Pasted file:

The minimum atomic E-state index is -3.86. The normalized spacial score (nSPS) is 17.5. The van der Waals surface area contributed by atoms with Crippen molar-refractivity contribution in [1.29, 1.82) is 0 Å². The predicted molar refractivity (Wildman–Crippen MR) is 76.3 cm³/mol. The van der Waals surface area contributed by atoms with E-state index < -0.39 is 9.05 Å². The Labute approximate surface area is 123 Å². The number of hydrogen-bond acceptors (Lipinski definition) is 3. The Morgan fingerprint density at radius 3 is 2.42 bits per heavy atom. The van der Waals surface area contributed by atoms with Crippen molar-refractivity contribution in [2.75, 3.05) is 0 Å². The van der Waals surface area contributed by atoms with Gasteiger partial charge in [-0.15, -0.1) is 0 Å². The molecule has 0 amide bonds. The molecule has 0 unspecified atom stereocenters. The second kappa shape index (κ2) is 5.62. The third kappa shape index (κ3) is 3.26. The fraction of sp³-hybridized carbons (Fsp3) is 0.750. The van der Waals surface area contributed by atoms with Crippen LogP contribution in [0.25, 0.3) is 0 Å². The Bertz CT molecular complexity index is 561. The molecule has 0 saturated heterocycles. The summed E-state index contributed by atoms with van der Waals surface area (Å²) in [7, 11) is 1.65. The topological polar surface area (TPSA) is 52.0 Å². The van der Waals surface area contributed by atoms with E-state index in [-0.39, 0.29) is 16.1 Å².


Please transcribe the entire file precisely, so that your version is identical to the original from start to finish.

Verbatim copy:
The minimum atomic E-state index is -3.86. The normalized spacial score (nSPS) is 17.5. The van der Waals surface area contributed by atoms with Crippen molar-refractivity contribution in [1.29, 1.82) is 0 Å². The predicted molar refractivity (Wildman–Crippen MR) is 76.3 cm³/mol. The van der Waals surface area contributed by atoms with E-state index < -0.39 is 9.05 Å². The Labute approximate surface area is 123 Å². The number of hydrogen-bond acceptors (Lipinski definition) is 3. The Morgan fingerprint density at radius 3 is 2.42 bits per heavy atom. The van der Waals surface area contributed by atoms with Crippen molar-refractivity contribution in [2.75, 3.05) is 0 Å². The van der Waals surface area contributed by atoms with Gasteiger partial charge in [-0.15, -0.1) is 0 Å². The molecule has 0 amide bonds. The molecule has 0 unspecified atom stereocenters. The second kappa shape index (κ2) is 5.62. The third kappa shape index (κ3) is 3.26. The fraction of sp³-hybridized carbons (Fsp3) is 0.750. The van der Waals surface area contributed by atoms with Crippen LogP contribution in [0.25, 0.3) is 0 Å². The Bertz CT molecular complexity index is 561. The molecule has 0 saturated heterocycles. The summed E-state index contributed by atoms with van der Waals surface area (Å²) in [7, 11) is 1.65. The topological polar surface area (TPSA) is 52.0 Å². The van der Waals surface area contributed by atoms with E-state index in [-0.39, 0.29) is 16.1 Å².